City & Government, Springfield

Sense of Urgency’ – Eyster outlines campaign for mayor

Longtime resident and community leader Mike Eyster is running for mayor of Springfield. His campaign is focusing on economic vitality, safe neighborhoods and transparency in leadership. Photo provided

SPRINGFIELD – Longtime resident and community leader Mike Eyster launched his 2020 mayoral campaign last week because, he said, for all of its successes, the city could be achieving even more.
”There’s talk about being bold, but I don’t think we’re thinking bold enough,” said Eyster, who serves on multiple city committees and boards, and has been a behind-the-scenes force for development.
”I’ve attended most City Council meetings and hear, ‘Glenwood is a diamond in the rough.’ It’s been a diamond in the rough for decades. Where is the urgency to polish the diamond?”
It’s clear that ”urgency” is one of the foundational elements for Eyster’s platform, which is prioritizing economic vitality, safe neighborhoods and transparency in leadership.
Eyster said each area of focus is intertwined to some degree, but the improvement in quality of life for residents is directly tied to Springfield’s economic success. He cited the development downtown, but doesn’t want the energy to stop there.
”What we need to do is find a way to use that as a spark to expand to the entire community,” he said.
He said that kind of revitalization will create more jobs, which in turn will raise the median annual salary of residents in multiple industries.
When it comes to safety in neighborhoods, Eyster said affordable and accessible housing is crucial for the entire community.
”I think in some ways Springfield has had a sense that homelessness is a big problem in Eugene but not in Springfield,” he said. ”Homelessness doesn’t have a boundary. We’re increasingly seeing homeless camps right off Main Street. I don’t think it’s because people have decided to move to Springfield. They’re people who genuinely don’t have a choice or option.”
He added that the city needs to be more creative and urgent than they have been up to this point. The legislature has approved $3 million for a pilot project for a manufactured home community; however, a site hasn’t been located.
”We have $3 million to help a problem and we don’t have a site identified, so that’s what I mean about a sense of urgency,” Eyster said. ”People in businesses who have someone sleeping in their doorway feel a sense of urgency to get that problem solved, but the person sleeping in that doorway is also feeling a sense of urgency because they want to be somewhere warm and dry.”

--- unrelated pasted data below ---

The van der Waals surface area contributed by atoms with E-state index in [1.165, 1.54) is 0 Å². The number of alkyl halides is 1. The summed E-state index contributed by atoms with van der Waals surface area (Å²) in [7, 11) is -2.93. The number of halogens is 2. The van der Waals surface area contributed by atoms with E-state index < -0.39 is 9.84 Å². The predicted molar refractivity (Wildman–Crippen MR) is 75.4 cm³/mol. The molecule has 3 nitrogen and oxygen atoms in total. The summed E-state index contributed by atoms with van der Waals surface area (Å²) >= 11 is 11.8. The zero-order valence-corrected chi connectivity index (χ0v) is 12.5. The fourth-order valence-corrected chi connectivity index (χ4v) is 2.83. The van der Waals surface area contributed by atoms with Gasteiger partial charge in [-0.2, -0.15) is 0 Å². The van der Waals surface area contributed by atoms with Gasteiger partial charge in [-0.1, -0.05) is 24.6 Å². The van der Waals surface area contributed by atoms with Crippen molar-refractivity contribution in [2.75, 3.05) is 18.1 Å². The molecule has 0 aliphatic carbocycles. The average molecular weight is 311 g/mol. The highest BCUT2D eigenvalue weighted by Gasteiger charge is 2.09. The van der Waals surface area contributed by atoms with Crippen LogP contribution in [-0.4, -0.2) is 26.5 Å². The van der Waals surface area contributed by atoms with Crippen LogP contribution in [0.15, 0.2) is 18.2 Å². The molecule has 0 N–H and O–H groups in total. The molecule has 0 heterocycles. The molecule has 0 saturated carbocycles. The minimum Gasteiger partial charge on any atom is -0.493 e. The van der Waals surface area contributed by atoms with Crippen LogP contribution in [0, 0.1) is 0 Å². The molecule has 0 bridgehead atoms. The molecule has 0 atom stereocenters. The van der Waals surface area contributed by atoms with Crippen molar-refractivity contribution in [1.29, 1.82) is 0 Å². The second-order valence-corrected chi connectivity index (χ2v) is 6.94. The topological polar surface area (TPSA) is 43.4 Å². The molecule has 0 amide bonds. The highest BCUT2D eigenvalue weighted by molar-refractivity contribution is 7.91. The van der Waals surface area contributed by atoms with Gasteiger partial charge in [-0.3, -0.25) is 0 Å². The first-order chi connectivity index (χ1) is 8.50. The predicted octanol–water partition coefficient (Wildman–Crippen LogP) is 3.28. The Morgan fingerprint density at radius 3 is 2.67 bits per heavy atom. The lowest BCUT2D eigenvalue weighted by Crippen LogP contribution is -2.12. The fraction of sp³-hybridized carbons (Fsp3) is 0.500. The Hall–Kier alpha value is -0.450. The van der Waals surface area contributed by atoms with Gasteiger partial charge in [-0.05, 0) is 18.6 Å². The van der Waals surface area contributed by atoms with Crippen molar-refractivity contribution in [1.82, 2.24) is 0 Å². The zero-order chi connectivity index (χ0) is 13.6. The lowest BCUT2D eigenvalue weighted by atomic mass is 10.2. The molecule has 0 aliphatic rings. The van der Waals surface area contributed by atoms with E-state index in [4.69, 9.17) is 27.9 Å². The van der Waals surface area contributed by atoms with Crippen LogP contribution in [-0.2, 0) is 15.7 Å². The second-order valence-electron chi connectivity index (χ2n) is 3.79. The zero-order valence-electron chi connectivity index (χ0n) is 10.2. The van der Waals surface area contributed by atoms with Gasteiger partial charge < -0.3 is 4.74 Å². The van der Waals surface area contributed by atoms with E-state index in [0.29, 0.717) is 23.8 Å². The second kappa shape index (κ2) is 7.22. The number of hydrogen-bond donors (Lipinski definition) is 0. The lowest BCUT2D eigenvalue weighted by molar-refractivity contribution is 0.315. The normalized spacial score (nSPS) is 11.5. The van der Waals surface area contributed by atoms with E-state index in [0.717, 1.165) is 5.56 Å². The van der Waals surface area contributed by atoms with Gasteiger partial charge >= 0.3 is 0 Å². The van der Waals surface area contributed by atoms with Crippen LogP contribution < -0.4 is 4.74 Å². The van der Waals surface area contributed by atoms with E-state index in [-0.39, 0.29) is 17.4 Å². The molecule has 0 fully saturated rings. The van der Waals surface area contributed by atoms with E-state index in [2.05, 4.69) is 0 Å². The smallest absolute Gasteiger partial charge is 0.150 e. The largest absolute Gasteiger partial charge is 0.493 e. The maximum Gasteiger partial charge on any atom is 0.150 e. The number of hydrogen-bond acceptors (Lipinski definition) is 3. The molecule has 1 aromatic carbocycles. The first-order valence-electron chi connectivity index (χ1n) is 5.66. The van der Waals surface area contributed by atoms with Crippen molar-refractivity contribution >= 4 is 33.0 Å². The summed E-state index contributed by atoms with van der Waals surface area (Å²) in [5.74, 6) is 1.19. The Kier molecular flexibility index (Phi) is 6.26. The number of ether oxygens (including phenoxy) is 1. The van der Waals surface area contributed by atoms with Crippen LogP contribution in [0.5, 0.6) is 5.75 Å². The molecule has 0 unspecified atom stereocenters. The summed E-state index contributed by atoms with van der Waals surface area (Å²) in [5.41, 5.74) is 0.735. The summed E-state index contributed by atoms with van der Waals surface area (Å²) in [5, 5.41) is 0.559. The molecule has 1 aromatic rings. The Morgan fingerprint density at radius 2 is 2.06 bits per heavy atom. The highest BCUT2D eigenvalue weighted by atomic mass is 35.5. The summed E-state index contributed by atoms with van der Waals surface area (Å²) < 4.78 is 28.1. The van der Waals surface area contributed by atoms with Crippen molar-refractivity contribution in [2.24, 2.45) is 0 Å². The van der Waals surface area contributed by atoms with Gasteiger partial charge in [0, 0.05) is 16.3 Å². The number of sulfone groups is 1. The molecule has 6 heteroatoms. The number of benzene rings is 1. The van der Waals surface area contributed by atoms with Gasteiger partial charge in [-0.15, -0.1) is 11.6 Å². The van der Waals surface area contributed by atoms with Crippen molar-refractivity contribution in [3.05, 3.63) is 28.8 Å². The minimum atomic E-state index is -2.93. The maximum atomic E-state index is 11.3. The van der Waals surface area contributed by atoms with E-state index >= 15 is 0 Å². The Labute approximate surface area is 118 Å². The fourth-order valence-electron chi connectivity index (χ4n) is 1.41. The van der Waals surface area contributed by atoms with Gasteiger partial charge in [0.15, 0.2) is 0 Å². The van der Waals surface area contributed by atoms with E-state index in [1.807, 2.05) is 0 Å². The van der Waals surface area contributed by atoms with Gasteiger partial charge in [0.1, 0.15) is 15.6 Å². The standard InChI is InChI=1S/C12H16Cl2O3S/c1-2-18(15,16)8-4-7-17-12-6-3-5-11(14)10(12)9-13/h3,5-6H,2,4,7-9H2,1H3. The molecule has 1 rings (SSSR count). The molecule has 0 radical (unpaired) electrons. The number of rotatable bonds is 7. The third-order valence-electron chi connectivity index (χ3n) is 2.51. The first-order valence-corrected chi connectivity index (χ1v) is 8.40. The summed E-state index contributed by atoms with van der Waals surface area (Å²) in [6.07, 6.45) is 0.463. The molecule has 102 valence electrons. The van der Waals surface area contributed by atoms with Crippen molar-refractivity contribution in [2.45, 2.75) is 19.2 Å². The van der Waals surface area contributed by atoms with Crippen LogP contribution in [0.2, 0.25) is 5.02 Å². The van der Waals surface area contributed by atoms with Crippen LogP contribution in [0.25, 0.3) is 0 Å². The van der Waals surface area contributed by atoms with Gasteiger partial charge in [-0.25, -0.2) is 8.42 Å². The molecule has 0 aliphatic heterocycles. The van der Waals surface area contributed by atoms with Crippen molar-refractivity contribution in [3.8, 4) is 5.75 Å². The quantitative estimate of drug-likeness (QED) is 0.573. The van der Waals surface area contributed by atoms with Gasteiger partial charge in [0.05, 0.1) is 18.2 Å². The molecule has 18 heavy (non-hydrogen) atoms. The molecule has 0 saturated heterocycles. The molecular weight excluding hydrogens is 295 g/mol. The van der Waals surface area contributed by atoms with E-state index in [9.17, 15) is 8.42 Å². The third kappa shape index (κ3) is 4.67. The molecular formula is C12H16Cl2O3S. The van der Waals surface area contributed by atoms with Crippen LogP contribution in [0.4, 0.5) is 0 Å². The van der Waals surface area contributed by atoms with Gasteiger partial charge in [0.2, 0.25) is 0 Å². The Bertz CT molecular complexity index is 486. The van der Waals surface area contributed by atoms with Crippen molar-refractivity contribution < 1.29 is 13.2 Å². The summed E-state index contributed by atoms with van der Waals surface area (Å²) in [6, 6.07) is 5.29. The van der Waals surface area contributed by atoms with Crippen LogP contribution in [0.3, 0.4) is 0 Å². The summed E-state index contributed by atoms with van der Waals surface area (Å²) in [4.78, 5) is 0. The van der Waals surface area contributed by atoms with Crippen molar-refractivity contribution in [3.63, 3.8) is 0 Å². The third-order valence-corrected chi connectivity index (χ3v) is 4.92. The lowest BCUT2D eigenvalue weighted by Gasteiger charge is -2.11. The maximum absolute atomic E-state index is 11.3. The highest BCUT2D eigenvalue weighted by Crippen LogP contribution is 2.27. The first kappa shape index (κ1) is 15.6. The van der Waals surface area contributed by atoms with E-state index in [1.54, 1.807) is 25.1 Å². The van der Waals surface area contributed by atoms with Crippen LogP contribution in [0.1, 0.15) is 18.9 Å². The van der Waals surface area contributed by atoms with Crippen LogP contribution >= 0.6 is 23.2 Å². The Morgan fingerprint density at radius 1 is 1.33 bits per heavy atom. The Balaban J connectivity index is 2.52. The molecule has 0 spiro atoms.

Eyster said that a transparent leadership style is also important to him, and he described his best leadership qualities as being collaborative and inclusive. He noted that there are people in Springfield who don’t feel they are part of the community, and it’s important to show them how important they are to the city.
”If it wasn’t for the Latinx businesses in our community, we’d be a much poorer place, both culturally and economically,” he said.
Leadership, activism and achievement are not new to Eyster. He is the Springfield Utility Board vice chair, Statewide Transportation Improvement Fund chair, Better Eugene Springfield Transportation president, Springfield Area Chamber of Commerce Economic Development Committee chair, Springfield Renaissance Development Corporation president, and Lane Community College Board of Education Board chair.
He is also a former City Club of Springfield Board chair, Lane Transit District Board chair, Springfield Area Chamber of Commerce Board chair, Greater Eugene, Inc. Board president, and Travel Lane County board member.
He was employed at the University of Oregon as senior associate vice president for Student Life, director of University Housing and executive director of the University Health Center.
He was also named the 2014 ”First Citizen” by the Springfield-Area Chamber of Commerce.
”In many ways, (mayoral leadership) is not different from the work I’ve done for a very long time,” he said. ”It all has to do with public policy and weighing needs.”
If elected, Eyster said that he’s not going to take a year to ponder. During his campaign he will be listening to groups as a starting point, but then wants to take action.
”Clearly I need input, but then we need to act,” he said. ”I heard a lot of ‘can do’; we need to focus on ‘will do,’” he said, referring to Mayor Christine Lundberg’s 2020 State of the City address.
Waiting has been one of Eyster’s biggest concerns for the city. He has testified about the Patrician Mobile Home Park development before and elaborated that the person who bought the property years ago had announced his intent to sell and develop it, but there was no Plan B in the works for when the park would be developed.
”It’s the responsibility of the city to say, ‘What can we do so it’s not a cliff for the people who are living here?’” he said. ”I’m not sure of the answer to that, but I am sure I can pull the right people together and we’re going to work on that and find an answer to it.”
Eyster said he is committed and energized about the opportunities, and isn’t willing to wait on pushing Springfield forward.
”I’m very excited for this opportunity to bring my leadership style and commitment to the community,” he said.



View this profile on Instagram


The Chronicle (@thechronicle1909) • Instagram photos and videos